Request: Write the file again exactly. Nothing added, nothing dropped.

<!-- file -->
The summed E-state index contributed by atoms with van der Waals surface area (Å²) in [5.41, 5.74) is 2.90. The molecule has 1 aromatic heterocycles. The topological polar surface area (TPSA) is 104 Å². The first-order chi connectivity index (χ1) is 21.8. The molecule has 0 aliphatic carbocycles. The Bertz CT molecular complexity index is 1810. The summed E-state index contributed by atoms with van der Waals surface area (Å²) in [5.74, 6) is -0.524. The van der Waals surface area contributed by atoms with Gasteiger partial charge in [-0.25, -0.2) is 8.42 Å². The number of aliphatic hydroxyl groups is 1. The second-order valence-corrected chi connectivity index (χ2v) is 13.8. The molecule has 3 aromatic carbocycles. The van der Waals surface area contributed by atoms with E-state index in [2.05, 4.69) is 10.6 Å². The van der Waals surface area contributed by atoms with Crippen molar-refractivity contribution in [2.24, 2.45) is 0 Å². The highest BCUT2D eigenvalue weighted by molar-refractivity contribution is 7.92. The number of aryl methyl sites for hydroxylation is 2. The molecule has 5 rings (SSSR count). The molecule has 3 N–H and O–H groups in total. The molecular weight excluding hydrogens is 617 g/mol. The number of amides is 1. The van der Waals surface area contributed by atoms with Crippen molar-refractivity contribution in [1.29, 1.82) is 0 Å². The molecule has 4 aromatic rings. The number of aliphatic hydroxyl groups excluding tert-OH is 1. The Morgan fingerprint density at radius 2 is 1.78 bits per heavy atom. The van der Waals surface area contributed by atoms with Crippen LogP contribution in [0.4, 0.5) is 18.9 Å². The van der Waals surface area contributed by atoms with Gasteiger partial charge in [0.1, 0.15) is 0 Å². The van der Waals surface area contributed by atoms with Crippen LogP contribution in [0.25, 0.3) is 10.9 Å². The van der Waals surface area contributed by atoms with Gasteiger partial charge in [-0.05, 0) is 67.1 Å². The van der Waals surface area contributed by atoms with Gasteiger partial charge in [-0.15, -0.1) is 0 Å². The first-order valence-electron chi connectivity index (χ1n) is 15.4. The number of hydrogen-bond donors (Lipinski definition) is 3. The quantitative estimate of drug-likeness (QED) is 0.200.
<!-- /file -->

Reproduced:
The summed E-state index contributed by atoms with van der Waals surface area (Å²) in [5.41, 5.74) is 2.90. The molecule has 1 aromatic heterocycles. The topological polar surface area (TPSA) is 104 Å². The first-order chi connectivity index (χ1) is 21.8. The molecule has 0 aliphatic carbocycles. The Bertz CT molecular complexity index is 1810. The summed E-state index contributed by atoms with van der Waals surface area (Å²) in [5.74, 6) is -0.524. The van der Waals surface area contributed by atoms with Gasteiger partial charge in [-0.25, -0.2) is 8.42 Å². The number of aliphatic hydroxyl groups is 1. The second-order valence-corrected chi connectivity index (χ2v) is 13.8. The molecule has 3 aromatic carbocycles. The van der Waals surface area contributed by atoms with E-state index in [2.05, 4.69) is 10.6 Å². The van der Waals surface area contributed by atoms with Crippen molar-refractivity contribution in [2.24, 2.45) is 0 Å². The highest BCUT2D eigenvalue weighted by molar-refractivity contribution is 7.92. The number of aryl methyl sites for hydroxylation is 2. The molecule has 5 rings (SSSR count). The molecule has 3 N–H and O–H groups in total. The molecular weight excluding hydrogens is 617 g/mol. The number of amides is 1. The van der Waals surface area contributed by atoms with Crippen molar-refractivity contribution in [1.29, 1.82) is 0 Å². The molecule has 4 aromatic rings. The number of aliphatic hydroxyl groups excluding tert-OH is 1. The Morgan fingerprint density at radius 2 is 1.78 bits per heavy atom. The van der Waals surface area contributed by atoms with Crippen LogP contribution in [0.4, 0.5) is 18.9 Å². The van der Waals surface area contributed by atoms with Gasteiger partial charge in [0.1, 0.15) is 0 Å². The van der Waals surface area contributed by atoms with Crippen LogP contribution in [0.25, 0.3) is 10.9 Å². The van der Waals surface area contributed by atoms with Gasteiger partial charge in [-0.05, 0) is 67.1 Å². The van der Waals surface area contributed by atoms with Gasteiger partial charge in [-0.15, -0.1) is 0 Å². The first-order valence-electron chi connectivity index (χ1n) is 15.4. The number of hydrogen-bond donors (Lipinski definition) is 3. The quantitative estimate of drug-likeness (QED) is 0.200.